The Lofty Tower: the Potential of Premises at the Bazaar

- Story “bookend” cards

6 Standard

I’ve brought something for you to try, dear (Aunt)

Rat Melancholy

Restoring souls

The Mayor of London

A Tale of the Generous Princess

Invited to another revel of the Masters

The second list includes cards that I can remove from my deck relatively easily

- Menace cards (under 6)

4 Standard

An afternoon of good deeds?

The Law’s Long Arm

The vigilant gentlemen in blue

A Restorative

1 Ubiquitous

A merry gentleman

1 Very Infrequent

A Moment’s Peace

1 Unusual

The Interpreter of Dreams

- City Vices

5 Standard

City Vices: a Rather Decadent Evening

City Vices: an Entanglement with an Old Friend

City Vices: ask the Sardonic Music-Hall Singer to help you

City Vices: help the Sardonic Music-Hall Singer

City Vices: Orthographic Infection

1 Unusual

City Vices: a tournament of weasels!

- Other removable cards

4 Standard

Connected pet

An Implausible Penance

A consideration for services rendered

A parliament of bats

1 Infrequent

A libraryette for Mr Pages

1 Unusual

Pass the Cat: a wriggling delivery

Finally, there are the 12 Conflict cards. 5 are Standard and 7 are Very Infrequent, although once the conversions are complete it’s likely all will be Very Infrequent. I typically have 1 Standard and 2 VI conflict cards “live” in my deck.

Frequencies and probabilities

Each card in Fallen London has a “Frequency”. Each Frequency is associated with a certain number of copies of a unique card that is added to the deck. For example, in my deck above, each Standard card will actually have 100 copies, while each Rare card will have 10 copies. The details for each frequency can be found here.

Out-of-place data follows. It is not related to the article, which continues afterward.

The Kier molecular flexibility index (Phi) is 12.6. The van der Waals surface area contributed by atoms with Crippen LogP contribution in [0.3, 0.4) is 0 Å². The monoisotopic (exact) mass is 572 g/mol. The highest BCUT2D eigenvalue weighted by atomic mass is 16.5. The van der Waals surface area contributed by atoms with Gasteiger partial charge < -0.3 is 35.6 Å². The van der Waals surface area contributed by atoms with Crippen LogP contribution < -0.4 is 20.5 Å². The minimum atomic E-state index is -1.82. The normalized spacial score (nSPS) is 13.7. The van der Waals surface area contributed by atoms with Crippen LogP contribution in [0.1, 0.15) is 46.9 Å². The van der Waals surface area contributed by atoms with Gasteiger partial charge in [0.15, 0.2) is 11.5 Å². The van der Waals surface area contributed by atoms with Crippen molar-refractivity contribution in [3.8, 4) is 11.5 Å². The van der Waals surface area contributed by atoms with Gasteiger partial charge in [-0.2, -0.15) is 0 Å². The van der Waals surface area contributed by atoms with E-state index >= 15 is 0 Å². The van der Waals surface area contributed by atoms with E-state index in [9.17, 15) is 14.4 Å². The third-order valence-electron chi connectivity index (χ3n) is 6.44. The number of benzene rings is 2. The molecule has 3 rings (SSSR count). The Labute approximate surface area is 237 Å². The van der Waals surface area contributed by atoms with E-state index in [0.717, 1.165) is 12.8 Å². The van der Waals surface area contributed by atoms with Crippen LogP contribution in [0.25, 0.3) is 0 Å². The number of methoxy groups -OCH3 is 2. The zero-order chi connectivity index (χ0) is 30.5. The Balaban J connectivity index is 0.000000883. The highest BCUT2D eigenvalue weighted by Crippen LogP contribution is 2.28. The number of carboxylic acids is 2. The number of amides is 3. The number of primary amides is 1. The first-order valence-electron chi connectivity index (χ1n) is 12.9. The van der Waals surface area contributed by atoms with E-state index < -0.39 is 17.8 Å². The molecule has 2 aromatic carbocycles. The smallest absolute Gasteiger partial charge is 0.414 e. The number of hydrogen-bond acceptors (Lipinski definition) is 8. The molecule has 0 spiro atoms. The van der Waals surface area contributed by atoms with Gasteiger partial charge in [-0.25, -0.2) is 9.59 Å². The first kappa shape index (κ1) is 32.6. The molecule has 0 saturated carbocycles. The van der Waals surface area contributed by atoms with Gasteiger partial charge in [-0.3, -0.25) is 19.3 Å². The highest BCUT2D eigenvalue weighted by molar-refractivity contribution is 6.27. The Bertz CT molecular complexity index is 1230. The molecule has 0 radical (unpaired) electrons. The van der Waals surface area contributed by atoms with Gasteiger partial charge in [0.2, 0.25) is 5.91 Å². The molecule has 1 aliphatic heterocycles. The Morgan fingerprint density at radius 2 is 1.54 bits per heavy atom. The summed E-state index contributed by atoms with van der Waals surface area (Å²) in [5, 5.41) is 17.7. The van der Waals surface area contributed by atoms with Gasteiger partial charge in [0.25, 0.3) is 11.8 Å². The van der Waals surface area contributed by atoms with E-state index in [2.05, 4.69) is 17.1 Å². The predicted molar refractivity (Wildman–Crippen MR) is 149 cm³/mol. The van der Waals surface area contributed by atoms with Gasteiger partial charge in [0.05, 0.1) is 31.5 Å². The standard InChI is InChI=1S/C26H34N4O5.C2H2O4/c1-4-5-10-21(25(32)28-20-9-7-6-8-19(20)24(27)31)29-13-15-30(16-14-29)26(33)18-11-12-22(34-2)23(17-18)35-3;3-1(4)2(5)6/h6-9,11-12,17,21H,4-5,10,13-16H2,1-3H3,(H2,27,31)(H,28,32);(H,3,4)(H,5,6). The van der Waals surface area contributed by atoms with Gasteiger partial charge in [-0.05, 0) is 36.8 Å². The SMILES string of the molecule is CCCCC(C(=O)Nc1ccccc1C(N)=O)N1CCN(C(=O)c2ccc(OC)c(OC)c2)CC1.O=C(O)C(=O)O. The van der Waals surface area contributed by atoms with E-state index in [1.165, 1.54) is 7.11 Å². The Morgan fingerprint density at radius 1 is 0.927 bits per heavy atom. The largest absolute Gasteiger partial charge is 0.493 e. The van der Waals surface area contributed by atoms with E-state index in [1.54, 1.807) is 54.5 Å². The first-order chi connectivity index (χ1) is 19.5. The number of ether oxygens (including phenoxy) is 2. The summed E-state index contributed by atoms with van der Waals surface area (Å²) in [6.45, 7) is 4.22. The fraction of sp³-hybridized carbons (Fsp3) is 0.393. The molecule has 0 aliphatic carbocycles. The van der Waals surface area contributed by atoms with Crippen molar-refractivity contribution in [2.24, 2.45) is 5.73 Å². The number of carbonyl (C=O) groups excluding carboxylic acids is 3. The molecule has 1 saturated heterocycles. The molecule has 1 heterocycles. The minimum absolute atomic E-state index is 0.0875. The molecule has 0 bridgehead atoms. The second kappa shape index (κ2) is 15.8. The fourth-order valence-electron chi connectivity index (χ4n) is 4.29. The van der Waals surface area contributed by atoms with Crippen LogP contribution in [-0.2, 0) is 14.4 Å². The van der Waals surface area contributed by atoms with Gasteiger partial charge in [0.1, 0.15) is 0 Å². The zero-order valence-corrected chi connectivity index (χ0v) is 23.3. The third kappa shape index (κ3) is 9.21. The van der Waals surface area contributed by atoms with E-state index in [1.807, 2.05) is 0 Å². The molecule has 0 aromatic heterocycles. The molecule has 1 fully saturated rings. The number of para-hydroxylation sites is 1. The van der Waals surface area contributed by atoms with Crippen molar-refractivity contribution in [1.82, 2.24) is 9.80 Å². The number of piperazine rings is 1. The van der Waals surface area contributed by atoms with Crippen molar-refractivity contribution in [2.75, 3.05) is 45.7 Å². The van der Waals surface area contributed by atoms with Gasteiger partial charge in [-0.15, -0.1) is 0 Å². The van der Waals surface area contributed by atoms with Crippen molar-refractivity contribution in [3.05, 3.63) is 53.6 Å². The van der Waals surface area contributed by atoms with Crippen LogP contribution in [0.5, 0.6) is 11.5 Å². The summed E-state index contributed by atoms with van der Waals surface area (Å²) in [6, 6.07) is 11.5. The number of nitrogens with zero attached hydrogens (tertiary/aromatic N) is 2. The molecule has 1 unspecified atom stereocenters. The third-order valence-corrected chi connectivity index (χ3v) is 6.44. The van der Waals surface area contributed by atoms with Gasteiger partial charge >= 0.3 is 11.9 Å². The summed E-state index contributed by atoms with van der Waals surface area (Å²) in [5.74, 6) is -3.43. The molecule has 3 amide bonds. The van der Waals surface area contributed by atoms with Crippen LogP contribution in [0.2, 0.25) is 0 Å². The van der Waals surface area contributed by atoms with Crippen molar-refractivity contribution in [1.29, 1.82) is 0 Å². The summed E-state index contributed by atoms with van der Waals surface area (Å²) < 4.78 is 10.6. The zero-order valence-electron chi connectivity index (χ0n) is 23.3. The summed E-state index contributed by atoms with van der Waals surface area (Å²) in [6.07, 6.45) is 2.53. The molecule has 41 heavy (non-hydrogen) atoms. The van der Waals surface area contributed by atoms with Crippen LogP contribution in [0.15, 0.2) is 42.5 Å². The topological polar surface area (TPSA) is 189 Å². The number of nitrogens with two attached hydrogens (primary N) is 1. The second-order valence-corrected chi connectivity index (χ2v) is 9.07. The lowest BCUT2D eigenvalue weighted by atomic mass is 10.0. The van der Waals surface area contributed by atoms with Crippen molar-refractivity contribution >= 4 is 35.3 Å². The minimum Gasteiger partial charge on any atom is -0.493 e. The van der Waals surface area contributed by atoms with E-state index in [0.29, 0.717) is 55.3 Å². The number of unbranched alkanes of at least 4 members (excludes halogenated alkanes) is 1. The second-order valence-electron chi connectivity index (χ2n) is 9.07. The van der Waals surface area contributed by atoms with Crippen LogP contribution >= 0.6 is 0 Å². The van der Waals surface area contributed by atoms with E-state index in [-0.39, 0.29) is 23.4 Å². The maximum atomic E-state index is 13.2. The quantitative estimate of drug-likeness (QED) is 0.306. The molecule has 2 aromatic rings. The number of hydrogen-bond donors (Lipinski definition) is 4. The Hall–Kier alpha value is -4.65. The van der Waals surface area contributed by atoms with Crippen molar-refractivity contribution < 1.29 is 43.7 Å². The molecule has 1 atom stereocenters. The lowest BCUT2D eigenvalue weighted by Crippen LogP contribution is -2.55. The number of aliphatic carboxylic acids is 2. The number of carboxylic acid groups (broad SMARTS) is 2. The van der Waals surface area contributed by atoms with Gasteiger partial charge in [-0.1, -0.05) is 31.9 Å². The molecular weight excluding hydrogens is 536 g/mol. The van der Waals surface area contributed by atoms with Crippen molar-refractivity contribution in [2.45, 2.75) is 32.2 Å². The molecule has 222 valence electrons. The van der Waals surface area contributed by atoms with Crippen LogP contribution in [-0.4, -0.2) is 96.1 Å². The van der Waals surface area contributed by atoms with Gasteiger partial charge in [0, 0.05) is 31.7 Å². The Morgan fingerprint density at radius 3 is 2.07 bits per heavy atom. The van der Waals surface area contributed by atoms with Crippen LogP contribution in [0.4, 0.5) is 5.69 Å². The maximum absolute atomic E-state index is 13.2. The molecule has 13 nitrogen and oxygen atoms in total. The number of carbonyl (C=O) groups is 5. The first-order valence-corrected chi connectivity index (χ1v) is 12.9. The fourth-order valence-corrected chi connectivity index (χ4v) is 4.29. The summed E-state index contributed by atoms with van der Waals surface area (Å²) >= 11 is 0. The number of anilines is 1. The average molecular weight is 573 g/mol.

Since the overall composition of the deck changes constantly, the actual probability of drawing a given card fluctuates even though its nominal Frequency stays constant. It is time consuming but nevertheless possible to calculate the actual probabilities provided you have the exact deck composition. Again, in a general case it’s hard without automation but I will use my deck above and walk through some examples.

Example 1 will be the deck consisting of all the “guaranteed” cards (the first list in the spoiler above). This is the most trimmed version of my deck. It is only achievable with a Remote Address and so implies a hand size of 3. Example 2 will be the same deck but with non-Menace City Vice cards added in. I will assume that I am now free to have a had size of 5. Example 3 will be the same as Example 2 but now also all the cards from the second list as well as 3 conflict cards (1 standard and 2 very infrequent).

Step 1 - establish complete breakdown of unique cards in the deck by frequency.

Note that the hand size affects the deck composition as you can park some cards (which I’ll assume are Standard) in your hand. So simply adding up all the relevant categories in the list above, I obtain the following breakdown for Example 1:

Rare - 4 unique cards

Unusual - 4 unique cards

Very Infrequent - 8 unique cards

Infrequent - 1 unique cards

Standard - 63 - 4 = 59 unique cards (4 cards in hand)

Frequent - 4 unique cards

Step 2 - multiple unique counts by the relevant frequency and add these all up to give the total number of cards in the deck.